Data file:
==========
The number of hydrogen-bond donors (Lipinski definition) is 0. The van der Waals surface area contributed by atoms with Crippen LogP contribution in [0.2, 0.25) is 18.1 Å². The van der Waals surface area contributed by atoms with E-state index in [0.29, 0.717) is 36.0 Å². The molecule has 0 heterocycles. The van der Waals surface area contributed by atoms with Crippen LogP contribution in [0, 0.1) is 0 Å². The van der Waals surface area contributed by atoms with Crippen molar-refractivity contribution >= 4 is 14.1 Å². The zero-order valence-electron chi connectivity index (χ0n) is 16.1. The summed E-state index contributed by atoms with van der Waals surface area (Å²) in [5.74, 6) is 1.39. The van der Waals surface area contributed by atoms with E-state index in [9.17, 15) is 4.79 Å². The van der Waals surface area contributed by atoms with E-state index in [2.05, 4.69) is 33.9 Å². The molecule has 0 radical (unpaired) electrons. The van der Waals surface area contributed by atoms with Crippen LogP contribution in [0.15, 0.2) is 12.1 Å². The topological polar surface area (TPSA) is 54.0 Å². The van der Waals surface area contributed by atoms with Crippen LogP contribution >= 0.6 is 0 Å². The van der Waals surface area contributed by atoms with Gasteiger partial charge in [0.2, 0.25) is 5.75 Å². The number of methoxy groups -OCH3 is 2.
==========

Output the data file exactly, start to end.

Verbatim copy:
The number of hydrogen-bond donors (Lipinski definition) is 0. The van der Waals surface area contributed by atoms with Crippen LogP contribution in [0.2, 0.25) is 18.1 Å². The van der Waals surface area contributed by atoms with E-state index in [0.29, 0.717) is 36.0 Å². The molecule has 0 heterocycles. The van der Waals surface area contributed by atoms with Crippen LogP contribution in [0, 0.1) is 0 Å². The van der Waals surface area contributed by atoms with Crippen molar-refractivity contribution >= 4 is 14.1 Å². The zero-order valence-electron chi connectivity index (χ0n) is 16.1. The summed E-state index contributed by atoms with van der Waals surface area (Å²) in [5.74, 6) is 1.39. The van der Waals surface area contributed by atoms with E-state index in [9.17, 15) is 4.79 Å². The van der Waals surface area contributed by atoms with E-state index in [2.05, 4.69) is 33.9 Å². The molecule has 0 radical (unpaired) electrons. The van der Waals surface area contributed by atoms with Crippen LogP contribution in [0.15, 0.2) is 12.1 Å². The topological polar surface area (TPSA) is 54.0 Å². The van der Waals surface area contributed by atoms with Crippen LogP contribution >= 0.6 is 0 Å². The van der Waals surface area contributed by atoms with Gasteiger partial charge in [0.2, 0.25) is 5.75 Å². The number of methoxy groups -OCH3 is 2.